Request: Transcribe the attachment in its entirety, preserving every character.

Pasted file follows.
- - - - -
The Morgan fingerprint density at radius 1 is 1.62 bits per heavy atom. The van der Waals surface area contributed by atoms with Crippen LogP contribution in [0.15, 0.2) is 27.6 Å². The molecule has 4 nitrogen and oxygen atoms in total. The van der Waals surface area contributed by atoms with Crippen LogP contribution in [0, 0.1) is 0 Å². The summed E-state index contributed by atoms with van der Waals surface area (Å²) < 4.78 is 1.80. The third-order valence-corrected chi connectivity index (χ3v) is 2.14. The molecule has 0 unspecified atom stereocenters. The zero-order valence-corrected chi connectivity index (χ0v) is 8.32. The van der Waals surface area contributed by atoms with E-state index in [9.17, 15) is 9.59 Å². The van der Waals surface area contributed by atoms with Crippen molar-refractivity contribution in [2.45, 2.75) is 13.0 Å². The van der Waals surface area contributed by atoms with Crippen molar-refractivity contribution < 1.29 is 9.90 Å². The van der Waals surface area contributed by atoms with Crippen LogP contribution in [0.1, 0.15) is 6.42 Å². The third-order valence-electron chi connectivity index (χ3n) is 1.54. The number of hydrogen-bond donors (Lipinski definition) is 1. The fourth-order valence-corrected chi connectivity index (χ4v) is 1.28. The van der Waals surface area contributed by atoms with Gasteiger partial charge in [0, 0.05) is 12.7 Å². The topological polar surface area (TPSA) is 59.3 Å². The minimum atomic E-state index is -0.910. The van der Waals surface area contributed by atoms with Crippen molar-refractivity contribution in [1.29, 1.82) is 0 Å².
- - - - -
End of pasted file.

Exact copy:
The Morgan fingerprint density at radius 1 is 1.62 bits per heavy atom. The van der Waals surface area contributed by atoms with Crippen LogP contribution in [0.15, 0.2) is 27.6 Å². The molecule has 4 nitrogen and oxygen atoms in total. The van der Waals surface area contributed by atoms with Crippen LogP contribution in [0, 0.1) is 0 Å². The summed E-state index contributed by atoms with van der Waals surface area (Å²) < 4.78 is 1.80. The third-order valence-corrected chi connectivity index (χ3v) is 2.14. The molecule has 0 unspecified atom stereocenters. The zero-order valence-corrected chi connectivity index (χ0v) is 8.32. The van der Waals surface area contributed by atoms with E-state index in [9.17, 15) is 9.59 Å². The van der Waals surface area contributed by atoms with Crippen molar-refractivity contribution in [2.45, 2.75) is 13.0 Å². The van der Waals surface area contributed by atoms with Crippen molar-refractivity contribution < 1.29 is 9.90 Å². The van der Waals surface area contributed by atoms with Crippen LogP contribution in [0.1, 0.15) is 6.42 Å². The third-order valence-electron chi connectivity index (χ3n) is 1.54. The number of hydrogen-bond donors (Lipinski definition) is 1. The fourth-order valence-corrected chi connectivity index (χ4v) is 1.28. The van der Waals surface area contributed by atoms with Gasteiger partial charge in [0, 0.05) is 12.7 Å². The topological polar surface area (TPSA) is 59.3 Å². The minimum atomic E-state index is -0.910. The van der Waals surface area contributed by atoms with Crippen molar-refractivity contribution in [1.29, 1.82) is 0 Å².